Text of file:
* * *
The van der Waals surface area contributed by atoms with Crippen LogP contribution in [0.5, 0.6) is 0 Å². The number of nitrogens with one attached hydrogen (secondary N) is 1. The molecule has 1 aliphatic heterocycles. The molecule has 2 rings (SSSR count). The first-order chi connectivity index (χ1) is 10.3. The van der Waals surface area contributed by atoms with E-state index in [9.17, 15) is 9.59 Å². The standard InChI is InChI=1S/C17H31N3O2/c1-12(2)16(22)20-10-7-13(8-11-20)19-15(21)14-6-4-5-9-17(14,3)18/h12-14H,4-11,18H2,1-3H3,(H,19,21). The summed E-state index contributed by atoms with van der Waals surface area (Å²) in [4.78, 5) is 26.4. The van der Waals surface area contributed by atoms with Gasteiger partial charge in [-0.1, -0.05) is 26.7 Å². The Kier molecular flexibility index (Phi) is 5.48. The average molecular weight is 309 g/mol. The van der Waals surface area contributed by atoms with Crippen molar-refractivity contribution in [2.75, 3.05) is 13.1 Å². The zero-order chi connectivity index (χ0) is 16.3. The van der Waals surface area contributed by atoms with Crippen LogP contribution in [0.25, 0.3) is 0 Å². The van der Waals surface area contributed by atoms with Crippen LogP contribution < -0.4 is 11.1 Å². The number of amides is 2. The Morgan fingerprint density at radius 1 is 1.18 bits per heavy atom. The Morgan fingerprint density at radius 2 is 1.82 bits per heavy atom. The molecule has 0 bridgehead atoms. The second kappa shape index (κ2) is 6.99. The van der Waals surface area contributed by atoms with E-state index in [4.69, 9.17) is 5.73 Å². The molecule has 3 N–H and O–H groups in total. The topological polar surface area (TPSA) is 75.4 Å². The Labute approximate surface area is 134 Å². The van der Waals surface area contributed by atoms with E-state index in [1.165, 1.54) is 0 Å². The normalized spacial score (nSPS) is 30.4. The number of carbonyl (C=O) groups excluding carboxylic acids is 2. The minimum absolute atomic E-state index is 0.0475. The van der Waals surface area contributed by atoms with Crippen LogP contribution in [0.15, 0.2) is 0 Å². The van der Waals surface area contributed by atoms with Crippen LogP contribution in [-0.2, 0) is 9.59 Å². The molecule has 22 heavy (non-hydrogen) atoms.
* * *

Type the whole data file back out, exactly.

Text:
The van der Waals surface area contributed by atoms with Crippen LogP contribution in [0.5, 0.6) is 0 Å². The number of nitrogens with one attached hydrogen (secondary N) is 1. The molecule has 1 aliphatic heterocycles. The molecule has 2 rings (SSSR count). The first-order chi connectivity index (χ1) is 10.3. The van der Waals surface area contributed by atoms with E-state index in [9.17, 15) is 9.59 Å². The standard InChI is InChI=1S/C17H31N3O2/c1-12(2)16(22)20-10-7-13(8-11-20)19-15(21)14-6-4-5-9-17(14,3)18/h12-14H,4-11,18H2,1-3H3,(H,19,21). The summed E-state index contributed by atoms with van der Waals surface area (Å²) in [4.78, 5) is 26.4. The van der Waals surface area contributed by atoms with Gasteiger partial charge in [-0.1, -0.05) is 26.7 Å². The Kier molecular flexibility index (Phi) is 5.48. The average molecular weight is 309 g/mol. The van der Waals surface area contributed by atoms with Crippen molar-refractivity contribution in [2.75, 3.05) is 13.1 Å². The zero-order chi connectivity index (χ0) is 16.3. The van der Waals surface area contributed by atoms with Crippen LogP contribution in [0.25, 0.3) is 0 Å². The van der Waals surface area contributed by atoms with Crippen LogP contribution < -0.4 is 11.1 Å². The number of amides is 2. The Morgan fingerprint density at radius 1 is 1.18 bits per heavy atom. The Morgan fingerprint density at radius 2 is 1.82 bits per heavy atom. The molecule has 0 bridgehead atoms. The second kappa shape index (κ2) is 6.99. The van der Waals surface area contributed by atoms with E-state index in [4.69, 9.17) is 5.73 Å². The molecule has 3 N–H and O–H groups in total. The topological polar surface area (TPSA) is 75.4 Å². The Labute approximate surface area is 134 Å². The van der Waals surface area contributed by atoms with E-state index in [1.165, 1.54) is 0 Å². The normalized spacial score (nSPS) is 30.4. The number of carbonyl (C=O) groups excluding carboxylic acids is 2. The minimum absolute atomic E-state index is 0.0475. The van der Waals surface area contributed by atoms with Crippen LogP contribution in [0.15, 0.2) is 0 Å². The van der Waals surface area contributed by atoms with Crippen LogP contribution in [-0.2, 0) is 9.59 Å². The molecule has 22 heavy (non-hydrogen) atoms.